Bye Bye Bell

cbtSome might remember 2014’s Bye Bye Four One Two Five blog post in which I bid farewell to a long held telephone number and a couple of Cincinnati Bell services. For roughly six years preceding that post, I had relied on CB for my mobile telephone as well as my home phone and internet connection. That had to change because the company was bailing out of the mobile business. When I made that post in October of 2014, I had switched to Verizon for my mobile service and had simply dropped the seldom used home voice service. The only service I retained with CB was an internet connection. In the last paragraph of the post I expressed happy surprise that the internet connection was the same price alone as it had been bundled. That didn’t last.

For the first year, my internet-only bill was $35 per month. It then went to a perfectly acceptable $36. Five months later it jumped to $48.54 which was neither acceptable or ignorable. There were, I soon learned, two components to this roughly 35% increase. One was a significant but not quite outrageous jump in the service rate from $36 to $39.99. The larger piece of the increase came from the addition of a $7.99 equipment fee and accompanying $0.56 state tax. Through on-line chat and a subsequent phone call I was able to verify that this was, as I immediately suspected, a monthly rental fee for the nondescript ADSL modem I had been using free since 2008. I was also told that I could neither buy the modem outright from Cincinnati Bell nor supply my own. As the representative looked over my account, she uttered the phrase “wireless internet” and I told her I did not have CB supplied WiFi which she shrugged off and so did I. I guess I had already decided to run away fast rather than pursuing specific issues.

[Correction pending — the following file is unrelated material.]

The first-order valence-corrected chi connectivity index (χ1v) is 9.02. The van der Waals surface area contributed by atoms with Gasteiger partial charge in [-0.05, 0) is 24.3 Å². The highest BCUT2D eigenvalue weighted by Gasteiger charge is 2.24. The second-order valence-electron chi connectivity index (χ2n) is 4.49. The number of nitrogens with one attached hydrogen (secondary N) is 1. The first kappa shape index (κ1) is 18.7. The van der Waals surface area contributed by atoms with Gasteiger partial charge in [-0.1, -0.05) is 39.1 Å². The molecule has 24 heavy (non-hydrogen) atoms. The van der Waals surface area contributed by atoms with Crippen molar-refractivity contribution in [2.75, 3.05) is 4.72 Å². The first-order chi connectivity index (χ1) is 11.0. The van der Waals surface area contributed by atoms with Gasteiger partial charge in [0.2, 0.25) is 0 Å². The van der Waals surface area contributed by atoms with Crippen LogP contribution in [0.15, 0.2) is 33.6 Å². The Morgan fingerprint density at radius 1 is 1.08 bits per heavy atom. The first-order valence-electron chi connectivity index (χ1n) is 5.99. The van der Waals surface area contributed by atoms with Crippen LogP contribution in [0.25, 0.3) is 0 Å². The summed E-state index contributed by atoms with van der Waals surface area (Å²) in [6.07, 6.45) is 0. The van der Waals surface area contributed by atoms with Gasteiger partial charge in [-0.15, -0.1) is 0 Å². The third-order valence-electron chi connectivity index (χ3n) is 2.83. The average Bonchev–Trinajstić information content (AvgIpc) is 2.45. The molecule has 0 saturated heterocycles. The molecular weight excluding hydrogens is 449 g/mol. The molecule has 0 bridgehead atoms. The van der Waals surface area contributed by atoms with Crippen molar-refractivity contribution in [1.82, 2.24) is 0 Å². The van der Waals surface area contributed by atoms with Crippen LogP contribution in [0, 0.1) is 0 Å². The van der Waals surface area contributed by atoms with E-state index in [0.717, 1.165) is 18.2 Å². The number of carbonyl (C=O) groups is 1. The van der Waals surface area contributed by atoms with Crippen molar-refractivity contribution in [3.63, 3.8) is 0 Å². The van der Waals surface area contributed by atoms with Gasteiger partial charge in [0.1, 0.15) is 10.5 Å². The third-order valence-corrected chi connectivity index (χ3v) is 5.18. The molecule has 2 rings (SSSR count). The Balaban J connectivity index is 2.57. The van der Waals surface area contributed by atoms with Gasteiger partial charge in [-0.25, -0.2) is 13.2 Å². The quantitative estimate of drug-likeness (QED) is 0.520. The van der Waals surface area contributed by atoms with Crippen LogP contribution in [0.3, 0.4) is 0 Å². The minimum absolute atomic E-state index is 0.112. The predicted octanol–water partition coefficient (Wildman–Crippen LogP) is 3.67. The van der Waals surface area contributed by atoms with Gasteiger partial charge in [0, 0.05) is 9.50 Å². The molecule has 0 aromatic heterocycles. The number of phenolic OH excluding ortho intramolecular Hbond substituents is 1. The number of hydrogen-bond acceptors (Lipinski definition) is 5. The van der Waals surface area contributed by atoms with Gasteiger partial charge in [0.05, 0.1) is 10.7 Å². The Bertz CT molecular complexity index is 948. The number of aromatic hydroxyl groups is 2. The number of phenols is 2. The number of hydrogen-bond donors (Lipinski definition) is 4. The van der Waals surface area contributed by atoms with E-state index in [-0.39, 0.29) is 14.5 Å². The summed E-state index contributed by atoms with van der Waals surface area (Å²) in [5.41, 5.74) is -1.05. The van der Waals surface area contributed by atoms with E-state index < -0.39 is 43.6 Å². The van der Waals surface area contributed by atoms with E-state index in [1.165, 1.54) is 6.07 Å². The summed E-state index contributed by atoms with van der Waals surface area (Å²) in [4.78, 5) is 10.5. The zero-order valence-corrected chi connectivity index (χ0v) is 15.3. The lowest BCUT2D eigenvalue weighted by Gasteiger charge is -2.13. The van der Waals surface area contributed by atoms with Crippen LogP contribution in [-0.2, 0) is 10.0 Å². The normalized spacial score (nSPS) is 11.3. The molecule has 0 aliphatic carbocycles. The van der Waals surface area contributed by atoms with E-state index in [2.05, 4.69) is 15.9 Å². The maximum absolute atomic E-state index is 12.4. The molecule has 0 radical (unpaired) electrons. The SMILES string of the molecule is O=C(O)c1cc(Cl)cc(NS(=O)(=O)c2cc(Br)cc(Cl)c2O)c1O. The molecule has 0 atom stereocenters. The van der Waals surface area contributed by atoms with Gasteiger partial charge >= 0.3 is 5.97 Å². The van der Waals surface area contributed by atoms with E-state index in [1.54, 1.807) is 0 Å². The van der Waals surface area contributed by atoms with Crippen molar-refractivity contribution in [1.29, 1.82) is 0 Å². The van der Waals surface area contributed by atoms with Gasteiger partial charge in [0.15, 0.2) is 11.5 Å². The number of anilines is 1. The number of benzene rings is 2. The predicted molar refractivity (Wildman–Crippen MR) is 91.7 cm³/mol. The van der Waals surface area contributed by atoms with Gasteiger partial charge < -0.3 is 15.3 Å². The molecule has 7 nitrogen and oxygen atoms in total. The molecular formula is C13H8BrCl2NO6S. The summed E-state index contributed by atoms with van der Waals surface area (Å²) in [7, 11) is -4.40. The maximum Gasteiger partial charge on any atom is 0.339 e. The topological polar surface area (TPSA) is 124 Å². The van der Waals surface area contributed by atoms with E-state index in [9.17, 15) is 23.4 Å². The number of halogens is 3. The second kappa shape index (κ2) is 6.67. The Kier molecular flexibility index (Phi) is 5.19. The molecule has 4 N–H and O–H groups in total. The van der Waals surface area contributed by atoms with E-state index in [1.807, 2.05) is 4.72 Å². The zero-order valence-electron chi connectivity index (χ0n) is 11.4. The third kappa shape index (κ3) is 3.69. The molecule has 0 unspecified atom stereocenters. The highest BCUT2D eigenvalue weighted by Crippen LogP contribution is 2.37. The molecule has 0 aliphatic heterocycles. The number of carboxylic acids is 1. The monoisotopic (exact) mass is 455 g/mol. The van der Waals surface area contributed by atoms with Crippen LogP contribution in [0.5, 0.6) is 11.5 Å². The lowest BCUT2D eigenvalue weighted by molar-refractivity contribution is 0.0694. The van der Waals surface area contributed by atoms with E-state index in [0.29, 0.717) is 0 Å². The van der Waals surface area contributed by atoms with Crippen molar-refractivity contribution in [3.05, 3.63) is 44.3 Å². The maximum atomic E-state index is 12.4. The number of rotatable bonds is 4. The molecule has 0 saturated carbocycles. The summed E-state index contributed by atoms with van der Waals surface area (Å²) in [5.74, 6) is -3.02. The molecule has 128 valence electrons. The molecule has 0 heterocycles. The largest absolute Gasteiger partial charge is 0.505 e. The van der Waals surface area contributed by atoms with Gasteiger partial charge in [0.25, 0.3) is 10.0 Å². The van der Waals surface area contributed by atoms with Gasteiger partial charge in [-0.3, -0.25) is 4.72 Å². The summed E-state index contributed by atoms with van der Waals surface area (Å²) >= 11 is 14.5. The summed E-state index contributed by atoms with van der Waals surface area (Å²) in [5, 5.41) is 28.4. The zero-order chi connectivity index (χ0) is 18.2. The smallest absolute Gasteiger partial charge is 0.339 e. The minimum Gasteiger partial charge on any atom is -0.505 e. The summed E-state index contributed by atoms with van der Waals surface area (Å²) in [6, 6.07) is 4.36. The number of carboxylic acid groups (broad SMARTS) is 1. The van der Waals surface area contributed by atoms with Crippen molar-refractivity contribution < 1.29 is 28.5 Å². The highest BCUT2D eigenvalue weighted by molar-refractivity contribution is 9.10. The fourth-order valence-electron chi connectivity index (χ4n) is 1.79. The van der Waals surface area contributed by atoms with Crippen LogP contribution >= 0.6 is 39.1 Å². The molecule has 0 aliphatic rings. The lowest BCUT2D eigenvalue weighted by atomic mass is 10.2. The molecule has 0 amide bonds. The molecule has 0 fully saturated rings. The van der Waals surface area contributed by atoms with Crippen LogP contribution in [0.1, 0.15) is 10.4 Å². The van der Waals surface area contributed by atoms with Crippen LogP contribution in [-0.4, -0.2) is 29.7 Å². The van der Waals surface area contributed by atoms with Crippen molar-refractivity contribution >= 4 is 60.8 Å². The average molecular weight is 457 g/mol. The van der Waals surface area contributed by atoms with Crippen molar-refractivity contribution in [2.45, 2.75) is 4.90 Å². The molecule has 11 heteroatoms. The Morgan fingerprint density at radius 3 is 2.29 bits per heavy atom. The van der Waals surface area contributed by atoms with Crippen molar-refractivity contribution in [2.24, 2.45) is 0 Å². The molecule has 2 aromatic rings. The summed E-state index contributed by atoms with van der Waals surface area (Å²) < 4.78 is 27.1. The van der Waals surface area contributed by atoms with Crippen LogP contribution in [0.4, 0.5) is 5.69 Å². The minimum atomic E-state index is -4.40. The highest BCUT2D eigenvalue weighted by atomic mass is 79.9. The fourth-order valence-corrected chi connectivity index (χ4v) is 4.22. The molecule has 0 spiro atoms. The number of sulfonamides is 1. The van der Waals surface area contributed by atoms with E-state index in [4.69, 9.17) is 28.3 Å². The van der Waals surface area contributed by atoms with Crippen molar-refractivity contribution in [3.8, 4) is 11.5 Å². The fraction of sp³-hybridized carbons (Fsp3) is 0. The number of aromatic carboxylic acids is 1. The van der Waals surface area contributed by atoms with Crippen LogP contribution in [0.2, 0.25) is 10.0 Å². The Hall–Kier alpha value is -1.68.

Cincinnati Bell’s current flagship product uses fiber-optics. Called Fioptics, it is not yet available at my address although I doubt its availability would have materially changed things. My service was a copper wire product called ZoomTown 5 Mbps. The service is often described as “5/1” to indicate 5 Mbps download and 1 Mbps upload. These are marketing friendly “rounded up” numbers more precisely described as “Download up to 5 Mbps. Upload up to 768 Kbps”. There is also a ZoomTown 2 Mbps or “2/1” product. Although I have seen download speed as high as 4.47 Mbps, recently observed download speeds have all been under 1.33 Mbps. Observed upload speeds have always been around 0.66 Mbps which is close enough to 768 Kbps to keep me happy. It happens that the only record I have of speeds near 5 Mbps (the 4.47 reading) is from before switching off voice service but I have no evidence that the slowing coincided with the switch.

My most charitable interpretation of this is that Cincinnati Bell made a couple of small errors. It seems quite possible that somewhere along the way I was accidentally switched from the 5 Mbps service to the 2 Mbps service. It is also quite possible that I was somehow supposed to have a WiFi router from Cincinnati Bell but that someone forgot to actually provide it. If that were the case, then I could press Cincinnati Bell and get a fancier modem/router for my $7.99. If an accidental service reduction had actually occurred, then I could press Cincinnati Bell and get it switched back or I could arrange for my billing to be changed to match the service I was apparently receiving.